Document Detail


Creatine supplementation patterns and perceived effects in select division I collegiate athletes.
MedLine Citation:
PMID:  10959929     Owner:  NLM     Status:  MEDLINE    
Abstract/OtherAbstract:
OBJECTIVE: To describe patterns of creatine use in select Division I collegiate athletes based on recommended dosages according to body weight. Further, to report the perceived effects noted with creatine supplementation. DESIGN: Anonymous open-ended self-report descriptive questionnaire. SETTING: National Collegiate Athletic Association Division I institution. PARTICIPANTS: Two-hundred and nineteen male and female collegiate athletes representing eight varsity sports. MAIN OUTCOME MEASURE(S): An open-ended questionnaire was administered to determine patterns of creatine use during the loading and maintenance phases of this nutritional supplement. In addition, perceived positive, negative, and no effects associated with creatine usage patterns were determined from athlete responses on this self-report measure. RESULTS: Considering this select group of collegiate athletes, highly variable patterns of creatine supplementation were noted for loading/maintenance phases based on recommended dosages/days and body weight. Of the 219 athletes surveyed, 90 (41%) reported using creatine, while creatine supplementation was more prevalent among men than women. Creatine users (80 athletes, 89%) reporting perceived positive effects were primarily at or below recommended dosages for the loading phase but above recommended dosages in the maintenance phase. Creatine users (34 athletes, 38%) reporting perceived negative effects were primarily at or below recommended dosages in the loading phase but noticeably above recommended dosages in the maintenance phase. Ironically, all creatine users who reported negative side effects also reported positive effects. Creatine users (10 athletes, 11%) reporting no effects were below recommended loading dosages but above recommended maintenance dosages. CONCLUSIONS: The perceived positive effects noted support current research (strength/weight gains), while the perceived negative effects (cramping/gastrointestinal distress) were consistent with anecdotal reports surrounding creatine supplementation. Apparently, collegiate athletes in this study are in need of education regarding the proper use of creatine supplementation. Additional studies are needed to ascertain creatine supplementation patterns of collegiate athletes in various settings.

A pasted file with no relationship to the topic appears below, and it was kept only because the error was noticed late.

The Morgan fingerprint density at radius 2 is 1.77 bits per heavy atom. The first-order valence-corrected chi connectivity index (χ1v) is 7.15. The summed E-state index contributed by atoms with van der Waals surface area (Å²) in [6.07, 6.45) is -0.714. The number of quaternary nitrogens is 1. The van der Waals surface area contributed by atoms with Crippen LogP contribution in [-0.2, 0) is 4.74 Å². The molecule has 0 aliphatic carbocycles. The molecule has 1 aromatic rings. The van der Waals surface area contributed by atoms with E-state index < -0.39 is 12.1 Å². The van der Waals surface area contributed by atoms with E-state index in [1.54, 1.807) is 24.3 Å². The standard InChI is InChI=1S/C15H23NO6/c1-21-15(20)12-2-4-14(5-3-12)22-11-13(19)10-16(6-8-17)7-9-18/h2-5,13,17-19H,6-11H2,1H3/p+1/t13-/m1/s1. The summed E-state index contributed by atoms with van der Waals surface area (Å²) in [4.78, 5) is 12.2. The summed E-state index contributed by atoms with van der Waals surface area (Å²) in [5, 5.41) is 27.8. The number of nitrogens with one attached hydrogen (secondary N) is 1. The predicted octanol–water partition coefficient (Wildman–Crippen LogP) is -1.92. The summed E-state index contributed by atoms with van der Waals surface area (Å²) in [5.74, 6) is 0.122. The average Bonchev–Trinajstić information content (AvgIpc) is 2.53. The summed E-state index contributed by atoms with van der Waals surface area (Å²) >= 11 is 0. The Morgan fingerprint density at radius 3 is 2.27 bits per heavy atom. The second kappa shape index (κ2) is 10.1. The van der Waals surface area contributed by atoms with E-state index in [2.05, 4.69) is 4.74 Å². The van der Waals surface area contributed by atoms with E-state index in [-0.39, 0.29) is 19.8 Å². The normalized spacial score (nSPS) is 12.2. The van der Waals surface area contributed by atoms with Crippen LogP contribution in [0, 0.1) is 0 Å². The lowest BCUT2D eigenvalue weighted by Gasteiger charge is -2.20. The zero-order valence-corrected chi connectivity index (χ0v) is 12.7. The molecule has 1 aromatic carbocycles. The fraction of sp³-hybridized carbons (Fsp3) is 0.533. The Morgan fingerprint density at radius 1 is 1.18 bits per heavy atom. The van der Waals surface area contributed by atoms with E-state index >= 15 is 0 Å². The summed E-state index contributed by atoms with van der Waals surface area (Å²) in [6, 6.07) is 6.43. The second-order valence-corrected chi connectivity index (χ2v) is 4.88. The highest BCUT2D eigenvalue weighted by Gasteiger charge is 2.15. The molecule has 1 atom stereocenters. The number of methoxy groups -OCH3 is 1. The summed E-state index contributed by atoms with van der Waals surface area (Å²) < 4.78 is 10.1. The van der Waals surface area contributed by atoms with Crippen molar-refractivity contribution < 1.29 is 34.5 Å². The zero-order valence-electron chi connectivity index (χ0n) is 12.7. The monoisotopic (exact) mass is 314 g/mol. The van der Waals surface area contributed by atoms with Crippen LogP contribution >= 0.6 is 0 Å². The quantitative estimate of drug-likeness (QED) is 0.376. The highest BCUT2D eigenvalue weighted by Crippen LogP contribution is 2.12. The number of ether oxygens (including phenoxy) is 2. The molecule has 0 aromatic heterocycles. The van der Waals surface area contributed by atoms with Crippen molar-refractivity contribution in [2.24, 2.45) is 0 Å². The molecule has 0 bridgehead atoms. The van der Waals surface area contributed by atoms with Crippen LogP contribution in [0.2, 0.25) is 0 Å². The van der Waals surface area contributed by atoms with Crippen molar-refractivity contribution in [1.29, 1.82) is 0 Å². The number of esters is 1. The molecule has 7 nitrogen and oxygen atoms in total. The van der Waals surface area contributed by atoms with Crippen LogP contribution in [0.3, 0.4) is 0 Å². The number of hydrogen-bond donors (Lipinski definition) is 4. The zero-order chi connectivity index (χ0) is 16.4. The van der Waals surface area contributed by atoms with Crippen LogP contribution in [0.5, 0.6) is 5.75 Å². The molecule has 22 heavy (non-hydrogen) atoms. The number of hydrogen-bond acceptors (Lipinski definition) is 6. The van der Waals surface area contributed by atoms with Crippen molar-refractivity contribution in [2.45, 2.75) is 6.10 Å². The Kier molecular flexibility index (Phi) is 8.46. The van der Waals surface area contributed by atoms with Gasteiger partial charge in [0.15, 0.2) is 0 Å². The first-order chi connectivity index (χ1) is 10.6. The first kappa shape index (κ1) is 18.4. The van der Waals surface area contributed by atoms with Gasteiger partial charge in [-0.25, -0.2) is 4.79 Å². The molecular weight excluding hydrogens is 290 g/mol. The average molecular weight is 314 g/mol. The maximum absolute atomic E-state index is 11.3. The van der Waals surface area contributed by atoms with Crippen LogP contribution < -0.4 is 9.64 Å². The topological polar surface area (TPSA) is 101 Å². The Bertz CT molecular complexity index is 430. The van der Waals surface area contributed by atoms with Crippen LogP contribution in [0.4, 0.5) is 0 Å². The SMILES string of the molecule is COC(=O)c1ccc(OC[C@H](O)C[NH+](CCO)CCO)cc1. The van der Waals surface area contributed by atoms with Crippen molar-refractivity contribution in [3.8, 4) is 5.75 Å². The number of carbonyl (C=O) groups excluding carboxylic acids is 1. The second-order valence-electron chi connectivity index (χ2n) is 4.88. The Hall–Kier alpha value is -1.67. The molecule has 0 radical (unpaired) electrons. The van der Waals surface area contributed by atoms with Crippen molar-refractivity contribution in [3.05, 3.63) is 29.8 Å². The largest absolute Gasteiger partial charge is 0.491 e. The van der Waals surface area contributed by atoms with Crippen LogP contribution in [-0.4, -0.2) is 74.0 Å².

Authors:
M Greenwood; J Farris; R Kreider; L Greenwood; A Byars
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Publication Detail:
Type:  Journal Article    
Journal Detail:
Title:  Clinical journal of sport medicine : official journal of the Canadian Academy of Sport Medicine     Volume:  10     ISSN:  1050-642X     ISO Abbreviation:  Clin J Sport Med     Publication Date:  2000 Jul 
Date Detail:
Created Date:  2000-12-04     Completed Date:  2000-12-28     Revised Date:  2004-11-17    
Medline Journal Info:
Nlm Unique ID:  9103300     Medline TA:  Clin J Sport Med     Country:  UNITED STATES    
Other Details:
Languages:  eng     Pagination:  191-4     Citation Subset:  IM    
Affiliation:
Department of Health Physical Education and Sport Sciences, Arkansas State University, State University, USA.
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MeSH Terms
Descriptor/Qualifier:
Adolescent
Adult
Creatine / administration & dosage*,  adverse effects,  pharmacology
Dietary Supplements
Female
Humans
Male
Questionnaires
Sports*
Chemical
Reg. No./Substance:
57-00-1/Creatine

From MEDLINE®/PubMed®, a database of the U.S. National Library of Medicine


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